Photography by Neil Rabinowitz
There’s more than one reason why the Hampton 650 is so quiet.
People buy different boats for different reasons. Fishermen value speed and a big, unobstructed cockpit, while cruisers place range and seaworthiness at the top of their lists. But what about motoryacht buyers? What are they looking for?
Certainly comfort is a major draw, but not just the kind that derives from large, en suite staterooms with enclosed showers. Experienced boaters—those who spend a lot of time on board and, more importantly, underway—know that you can’t be comfortable if your motoryacht roars like a wind tunnel or shakes like a leaf. That’s why they so highly value silence, or the nearest thing to it.
They will certainly appreciate the Hampton 650 Pilothouse. It’s quiet, as you can see from our test results. I took the sound measurements at the lower helm, and the meter reading was so low that I had to ask the captain to shut off the air conditioning because it was louder than either the engine or the sea. I also took measurements in the midship master stateroom, which is forward of the engine room, and at 1,900 rpm my meter barely hit 70 dB(A).
But the 650’s smoothness was just as impressive, no surprise since vibration and sound are so closely related. Credit goes to the standard Seatorque drive system: a self-contained, oil-filled, shaft-and-thrust-bearing propulsion system that transfers the force generated by the propeller directly to the hull via a rubber mounting.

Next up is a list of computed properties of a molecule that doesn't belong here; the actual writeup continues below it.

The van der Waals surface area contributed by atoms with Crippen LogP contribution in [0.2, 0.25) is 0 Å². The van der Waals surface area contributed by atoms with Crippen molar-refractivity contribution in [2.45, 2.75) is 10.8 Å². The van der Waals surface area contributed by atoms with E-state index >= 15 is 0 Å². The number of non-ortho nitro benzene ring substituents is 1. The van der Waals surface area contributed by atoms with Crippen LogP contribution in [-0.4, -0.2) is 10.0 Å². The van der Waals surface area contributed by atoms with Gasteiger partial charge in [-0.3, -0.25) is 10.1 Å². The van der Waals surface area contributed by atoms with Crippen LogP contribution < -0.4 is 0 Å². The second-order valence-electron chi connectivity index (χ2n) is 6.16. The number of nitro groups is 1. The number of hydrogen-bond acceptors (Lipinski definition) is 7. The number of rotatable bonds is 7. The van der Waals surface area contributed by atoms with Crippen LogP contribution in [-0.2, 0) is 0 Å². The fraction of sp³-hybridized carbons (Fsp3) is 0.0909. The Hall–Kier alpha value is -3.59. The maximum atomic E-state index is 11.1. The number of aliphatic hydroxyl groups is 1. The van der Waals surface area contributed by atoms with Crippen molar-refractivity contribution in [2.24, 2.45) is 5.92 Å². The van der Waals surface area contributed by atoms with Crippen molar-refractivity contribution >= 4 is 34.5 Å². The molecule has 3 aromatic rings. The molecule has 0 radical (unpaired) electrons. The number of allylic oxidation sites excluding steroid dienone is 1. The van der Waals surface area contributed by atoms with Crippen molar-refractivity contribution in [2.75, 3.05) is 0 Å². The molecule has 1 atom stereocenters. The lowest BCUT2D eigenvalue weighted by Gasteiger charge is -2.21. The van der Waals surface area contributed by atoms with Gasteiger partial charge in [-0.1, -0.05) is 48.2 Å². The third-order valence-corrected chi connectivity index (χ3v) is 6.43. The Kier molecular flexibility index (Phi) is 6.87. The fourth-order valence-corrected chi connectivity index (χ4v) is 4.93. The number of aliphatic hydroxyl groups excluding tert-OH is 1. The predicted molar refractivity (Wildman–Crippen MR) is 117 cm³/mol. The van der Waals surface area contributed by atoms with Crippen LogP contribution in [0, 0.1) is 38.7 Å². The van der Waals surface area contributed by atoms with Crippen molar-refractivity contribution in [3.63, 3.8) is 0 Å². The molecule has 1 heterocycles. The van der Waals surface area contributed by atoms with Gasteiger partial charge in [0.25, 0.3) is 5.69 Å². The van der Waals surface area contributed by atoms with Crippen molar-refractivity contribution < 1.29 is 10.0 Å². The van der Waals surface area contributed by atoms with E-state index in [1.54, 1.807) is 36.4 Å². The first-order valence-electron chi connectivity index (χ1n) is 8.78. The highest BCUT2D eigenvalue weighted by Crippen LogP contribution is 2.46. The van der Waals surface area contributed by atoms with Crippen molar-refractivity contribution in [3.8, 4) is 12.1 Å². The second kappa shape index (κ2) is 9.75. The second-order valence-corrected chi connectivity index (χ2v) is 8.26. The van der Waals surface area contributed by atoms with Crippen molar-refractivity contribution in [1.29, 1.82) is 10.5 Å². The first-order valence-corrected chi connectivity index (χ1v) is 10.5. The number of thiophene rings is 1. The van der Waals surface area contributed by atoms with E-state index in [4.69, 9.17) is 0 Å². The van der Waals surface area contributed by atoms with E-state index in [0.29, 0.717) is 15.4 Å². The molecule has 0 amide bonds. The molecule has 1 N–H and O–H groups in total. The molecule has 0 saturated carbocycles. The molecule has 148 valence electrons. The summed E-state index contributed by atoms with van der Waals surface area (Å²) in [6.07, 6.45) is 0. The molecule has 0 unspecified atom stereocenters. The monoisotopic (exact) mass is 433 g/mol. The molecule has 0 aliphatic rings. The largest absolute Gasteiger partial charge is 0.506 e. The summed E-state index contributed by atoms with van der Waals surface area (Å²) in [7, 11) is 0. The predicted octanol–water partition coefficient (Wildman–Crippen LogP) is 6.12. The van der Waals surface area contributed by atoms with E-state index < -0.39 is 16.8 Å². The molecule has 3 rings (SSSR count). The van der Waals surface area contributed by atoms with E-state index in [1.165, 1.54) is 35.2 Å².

But lots of boats use Seatorque, including those in Hampton’s own Endurance line, and haven’t felt so smooth. Indeed, I’ve never tested a Seatorque installation that worked as well as this one did. I simply felt no vibration.
That sensation may also have been due to the Caterpillar C12.9s, but I can’t say for sure as I’ve never tested another boat with these motors. The 12.9 became available to builders only last year, and our 650 had the first pair installed in an Asia-built boat. It may also have had something to do with Hampton’s extensive use of Soundown noise-reducing insulation, or the coring that overlays the hull laminate expressly to reduce noise.
It also couldn’t hurt that full-beam fuel tankage separates the engine room from the master. Admittedly this is nothing unusual, although the configuration of the tanks is special: There are two, but each is baffled longitudinally down the middle, and the two inboard compartments are connected via a crossover pipe, so you essentially have three fuel compartments. (A second, larger crossover pipe can be opened during refueling, so that all three can be filled from either side of the boat.) Why this unusual configuration? Mainly to prevent 1,200 gallons of diesel from sloshing about in a seaway, compromising stability.
And the 650 is stable. A combination of Pacific swells and a stabilizer system that had not yet been initialized failed to intimidate our test boat, regardless of which heading I put her on. This is due not just to load management, but also to Howard Apollonio and his split-chine hull. Designed to improve early-planing performance, its main feature is chines that are lower in the water amidships. Apollonio says this reduces resistance at cruising speeds while providing lift at higher speeds. Because the chines are low, they more easily penetrate the water, reducing pounding on rough seas and eliminating chine slap at anchor. (In the 650, the double chines run full length; Hampton uses a variation of this design in its Endurance series, but with the chines ending about two-thirds of the way forward.) Yet another benefit is the lack of any discernable “hump” as the boat gets on plane.